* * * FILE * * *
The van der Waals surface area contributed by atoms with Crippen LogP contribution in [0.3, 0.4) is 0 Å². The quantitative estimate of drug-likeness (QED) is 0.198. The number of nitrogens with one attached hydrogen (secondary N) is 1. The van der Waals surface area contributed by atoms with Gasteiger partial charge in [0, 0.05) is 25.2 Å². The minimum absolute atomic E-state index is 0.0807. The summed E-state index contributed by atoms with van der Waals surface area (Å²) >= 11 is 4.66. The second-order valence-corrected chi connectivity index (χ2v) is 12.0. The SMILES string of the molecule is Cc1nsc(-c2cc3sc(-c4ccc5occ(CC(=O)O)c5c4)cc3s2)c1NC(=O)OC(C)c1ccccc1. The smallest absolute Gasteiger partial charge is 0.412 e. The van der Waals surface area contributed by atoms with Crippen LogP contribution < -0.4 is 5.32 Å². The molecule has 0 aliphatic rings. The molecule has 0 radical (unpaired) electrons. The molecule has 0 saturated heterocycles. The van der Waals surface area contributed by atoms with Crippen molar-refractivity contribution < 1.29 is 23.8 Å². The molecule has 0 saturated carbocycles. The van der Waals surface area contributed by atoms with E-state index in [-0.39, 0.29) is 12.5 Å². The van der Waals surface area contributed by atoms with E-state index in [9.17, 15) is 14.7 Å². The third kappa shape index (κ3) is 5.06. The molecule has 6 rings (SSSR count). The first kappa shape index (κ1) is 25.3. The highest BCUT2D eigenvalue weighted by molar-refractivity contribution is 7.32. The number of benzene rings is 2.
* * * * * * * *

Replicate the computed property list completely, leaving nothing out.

The van der Waals surface area contributed by atoms with Crippen LogP contribution in [0.3, 0.4) is 0 Å². The quantitative estimate of drug-likeness (QED) is 0.198. The number of nitrogens with one attached hydrogen (secondary N) is 1. The van der Waals surface area contributed by atoms with Gasteiger partial charge in [0, 0.05) is 25.2 Å². The minimum absolute atomic E-state index is 0.0807. The summed E-state index contributed by atoms with van der Waals surface area (Å²) >= 11 is 4.66. The second-order valence-corrected chi connectivity index (χ2v) is 12.0. The SMILES string of the molecule is Cc1nsc(-c2cc3sc(-c4ccc5occ(CC(=O)O)c5c4)cc3s2)c1NC(=O)OC(C)c1ccccc1. The smallest absolute Gasteiger partial charge is 0.412 e. The van der Waals surface area contributed by atoms with Crippen LogP contribution < -0.4 is 5.32 Å². The molecule has 0 aliphatic rings. The molecule has 0 radical (unpaired) electrons. The molecule has 0 saturated heterocycles. The van der Waals surface area contributed by atoms with Crippen molar-refractivity contribution < 1.29 is 23.8 Å². The molecule has 0 saturated carbocycles. The van der Waals surface area contributed by atoms with E-state index in [-0.39, 0.29) is 12.5 Å². The van der Waals surface area contributed by atoms with E-state index in [9.17, 15) is 14.7 Å². The third kappa shape index (κ3) is 5.06. The molecule has 6 rings (SSSR count). The first kappa shape index (κ1) is 25.3. The highest BCUT2D eigenvalue weighted by molar-refractivity contribution is 7.32. The number of benzene rings is 2.